Corporate income tax is levied on income from the worldwide operations of Czech tax residents and on Czech-source income of Czech tax non-residents. Czech tax residents are considered to be entities with their registered office or place of effective management in the Czech Republic. The tax base is calculated from the accounting profit/loss shown on the relevant financial statements prepared according to the Czech Accounting Act and Czech accounting standards and is further adjusted by non-deductible costs and nontaxable revenues and other non-accounting adjustments.
On the first day of the Czech Republic''s membership in the EU on May 1, 2004, the country''s customs authorities abolished routine customs checks of goods transferred across the internal borders, i.e. the common border between the Czech Republic and other EU member states.
The Czech Republic possesses one of the most advanced transport networks in Central and Eastern Europe. Its geographical position at the very centre of Europe makes it a natural crossroads for major transit corridors. An extensive network of transport routes serves not only the Czech Republic but also links the country to neighbouring and other European states, and the density of the transport network ranks the Czech Republic among the world`s most advanced countries. The significance of the Czech Republic as a transit hub has grown since the Czech Republic became a member of the EU Single Market covering the area of 27 countries in Europe with 502 millions customers in total.
The new Act on Electronic Communications implementing the regulatory framework of the European Union came into force on May 1, 2005. The electronic-communications sector in the Czech Republic has been fully liberalized. Every natural person or legal entity that fulfills the conditions stipulated by law can enter the market and provide electronic-communications services or operate a public communications network.
The Czech property market is increasingly attractive for foreign investors due to the fact that the availability of space for production facilities has been boosted by a major government programme designed to support the construction and development of industrial zones, brownfield regeneration and development of speculative buildings, premises for R&D and shared-services centres. Major international and Czech developers are still seeking opportunities for development of industrial, logistics and business parks.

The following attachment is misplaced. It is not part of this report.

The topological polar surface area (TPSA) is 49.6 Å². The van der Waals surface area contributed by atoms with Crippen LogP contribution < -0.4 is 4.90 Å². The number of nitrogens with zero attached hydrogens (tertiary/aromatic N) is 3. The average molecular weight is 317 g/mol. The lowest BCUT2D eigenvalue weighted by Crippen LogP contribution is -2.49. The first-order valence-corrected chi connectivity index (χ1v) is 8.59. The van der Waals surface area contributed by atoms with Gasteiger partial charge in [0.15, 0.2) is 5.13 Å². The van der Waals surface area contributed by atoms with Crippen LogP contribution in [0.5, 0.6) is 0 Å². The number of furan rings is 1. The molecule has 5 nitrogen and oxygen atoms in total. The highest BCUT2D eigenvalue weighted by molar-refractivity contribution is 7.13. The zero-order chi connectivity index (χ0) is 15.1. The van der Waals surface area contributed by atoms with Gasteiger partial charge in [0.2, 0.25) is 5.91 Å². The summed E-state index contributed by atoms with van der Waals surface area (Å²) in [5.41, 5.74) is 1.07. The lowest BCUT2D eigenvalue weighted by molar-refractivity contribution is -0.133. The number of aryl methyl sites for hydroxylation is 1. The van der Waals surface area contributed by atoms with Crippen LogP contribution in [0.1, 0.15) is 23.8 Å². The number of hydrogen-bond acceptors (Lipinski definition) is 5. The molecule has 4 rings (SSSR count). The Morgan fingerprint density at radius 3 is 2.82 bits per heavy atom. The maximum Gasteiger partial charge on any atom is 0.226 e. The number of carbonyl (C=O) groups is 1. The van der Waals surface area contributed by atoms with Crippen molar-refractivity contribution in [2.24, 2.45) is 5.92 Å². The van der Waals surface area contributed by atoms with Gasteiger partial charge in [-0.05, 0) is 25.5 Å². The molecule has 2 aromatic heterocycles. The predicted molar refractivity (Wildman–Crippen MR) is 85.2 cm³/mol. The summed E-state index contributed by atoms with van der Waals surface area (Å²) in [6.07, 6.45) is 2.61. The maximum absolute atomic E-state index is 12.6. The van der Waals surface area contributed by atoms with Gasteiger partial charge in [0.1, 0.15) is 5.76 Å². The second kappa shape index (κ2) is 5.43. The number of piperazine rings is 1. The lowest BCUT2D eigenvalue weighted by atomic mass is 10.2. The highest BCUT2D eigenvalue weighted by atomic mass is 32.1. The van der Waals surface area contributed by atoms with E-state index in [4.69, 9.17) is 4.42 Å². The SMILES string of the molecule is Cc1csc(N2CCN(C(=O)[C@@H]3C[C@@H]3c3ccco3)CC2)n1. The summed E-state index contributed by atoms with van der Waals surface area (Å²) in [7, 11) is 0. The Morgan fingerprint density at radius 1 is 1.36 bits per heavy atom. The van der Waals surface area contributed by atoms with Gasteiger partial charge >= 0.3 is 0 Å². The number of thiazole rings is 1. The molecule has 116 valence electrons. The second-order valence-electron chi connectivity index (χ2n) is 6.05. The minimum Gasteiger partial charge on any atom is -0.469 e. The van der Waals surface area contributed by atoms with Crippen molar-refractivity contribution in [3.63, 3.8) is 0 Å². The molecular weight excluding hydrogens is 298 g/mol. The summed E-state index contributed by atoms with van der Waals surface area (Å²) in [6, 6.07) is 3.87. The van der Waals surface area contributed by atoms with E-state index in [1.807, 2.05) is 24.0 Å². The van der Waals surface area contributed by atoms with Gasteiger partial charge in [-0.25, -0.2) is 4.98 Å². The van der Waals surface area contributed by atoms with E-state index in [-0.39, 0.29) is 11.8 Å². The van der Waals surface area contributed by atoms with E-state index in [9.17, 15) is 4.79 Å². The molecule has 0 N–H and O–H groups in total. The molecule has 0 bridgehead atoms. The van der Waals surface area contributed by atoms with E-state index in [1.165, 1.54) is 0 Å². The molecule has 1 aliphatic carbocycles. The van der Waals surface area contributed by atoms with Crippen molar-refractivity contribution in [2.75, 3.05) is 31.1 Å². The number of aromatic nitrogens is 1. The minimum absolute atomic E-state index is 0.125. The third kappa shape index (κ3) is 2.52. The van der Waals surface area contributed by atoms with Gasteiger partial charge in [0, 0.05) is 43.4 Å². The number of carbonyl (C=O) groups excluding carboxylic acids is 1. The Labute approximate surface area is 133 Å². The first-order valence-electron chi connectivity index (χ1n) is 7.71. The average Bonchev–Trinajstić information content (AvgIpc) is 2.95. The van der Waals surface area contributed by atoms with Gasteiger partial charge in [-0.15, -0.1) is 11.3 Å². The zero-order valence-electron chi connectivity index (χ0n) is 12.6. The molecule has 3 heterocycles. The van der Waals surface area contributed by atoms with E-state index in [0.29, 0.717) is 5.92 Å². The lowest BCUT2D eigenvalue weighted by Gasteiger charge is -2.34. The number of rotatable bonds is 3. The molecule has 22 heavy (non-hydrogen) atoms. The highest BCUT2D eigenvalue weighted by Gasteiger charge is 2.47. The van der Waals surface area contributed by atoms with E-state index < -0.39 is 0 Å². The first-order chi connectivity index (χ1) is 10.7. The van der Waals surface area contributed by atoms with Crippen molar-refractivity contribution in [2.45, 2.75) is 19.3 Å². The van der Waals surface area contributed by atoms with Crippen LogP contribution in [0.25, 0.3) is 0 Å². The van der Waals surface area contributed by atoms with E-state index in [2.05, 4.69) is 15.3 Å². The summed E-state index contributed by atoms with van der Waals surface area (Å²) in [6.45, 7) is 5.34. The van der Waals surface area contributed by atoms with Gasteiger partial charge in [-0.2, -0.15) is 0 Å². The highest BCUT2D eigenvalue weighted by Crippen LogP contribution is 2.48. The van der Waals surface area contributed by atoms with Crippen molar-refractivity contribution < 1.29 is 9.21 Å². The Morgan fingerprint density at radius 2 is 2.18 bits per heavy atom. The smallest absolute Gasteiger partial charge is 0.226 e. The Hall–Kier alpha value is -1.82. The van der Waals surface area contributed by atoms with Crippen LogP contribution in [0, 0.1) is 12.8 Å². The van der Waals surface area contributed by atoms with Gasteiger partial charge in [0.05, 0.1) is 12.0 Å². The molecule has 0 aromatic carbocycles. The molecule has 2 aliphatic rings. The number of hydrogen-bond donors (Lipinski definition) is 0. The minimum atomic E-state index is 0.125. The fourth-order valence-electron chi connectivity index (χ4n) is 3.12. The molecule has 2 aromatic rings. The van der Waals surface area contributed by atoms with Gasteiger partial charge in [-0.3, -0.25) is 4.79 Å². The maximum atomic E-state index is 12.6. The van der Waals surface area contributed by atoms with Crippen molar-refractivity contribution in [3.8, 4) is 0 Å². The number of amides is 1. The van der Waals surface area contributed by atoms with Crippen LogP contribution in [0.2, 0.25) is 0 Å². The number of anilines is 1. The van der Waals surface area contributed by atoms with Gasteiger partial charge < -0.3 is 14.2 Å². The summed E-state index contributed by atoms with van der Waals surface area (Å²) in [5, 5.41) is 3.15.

Building a new plant in the Czech Republic is similar as in other European countries. The Czech Republic offers an effective planning process and rapid construction capabilities. In most cases, it takes about one year to go from a completely vacant greenfield site to completion of a new facility. This time span can be shortened to less than one year in municipal industrial zones, where land plots and infrastructure are already prepared and local officials have been trained by CzechInvest to effectively support investors.
On 1 January 2006, the Czech electricity market was fully liberalised; households as the last customer segment became eligible customers and won the right to select their supplier. It is typical of the Czech open electricity market that there is no longer any regulation of activities in which competition is feasible. Only activities of a monopoly nature continue to be regulated. That same day saw the completion of the restructuring of major players on the electricity market, which had been commenced in 2003 - the merging of distribution companies, outsourcing of certain services and splitting-off of assets related to these services into separate companies.
The Czech Republic is divided into 14 regions (Higher Territorial Self-governing Units), which came into effect on January 1, 2000. The Basic Territorial Self-governing Unit is the municipality. There are three categories of municipalities in the Czech Republic. These categories differ in the range of selected
competencies that have been transferred from the central government.
Foreign legal entities are allowed to conduct trade activities, including acquisition of real estate, under the same conditions and to the same extent as Czech entrepreneurs. They may become founders or cofounders of a company, or may join an existing Czech company. Foreign companies may operate in the Czech Republic either by establishing a branch office registered in the Czech Republic or by establishing a Czech company. There are four different legal forms of companies; the most common are limited liability companies (s.r.o.) and joint-stock companies (a.s.).
Conditions applying to entry of foreign citizens to the Czech Republic and their residence in the country are set by the Act No. 326/1999 Coll., on residence of foreign citizens in the Czech Republic, as amended. The Czech Republic is a part of the Schengen area. Checks were abolished at land borders in 2007. By joining the Schengen area, the Czech Republic has applied joint rules concerning the movement of persons in the entire Schengen area, including conditions for crossing external borders.
Although the life in the Czech Republic has been rapidly approaching Western standards of living in most respects, the costs of living remain substantially lower than in Western Europe. According to the Union Bank of Switzerland, average prices of goods and services in Prague are 57.5 % of those in New York. Domestic purchase power in Prague is 43.2 % of the New York''s level.
Information about the Czech banking sector, the insurance and capital markets, auditing and accounting firms, legal services, venture capital and business angels, leasing services, or testing centres.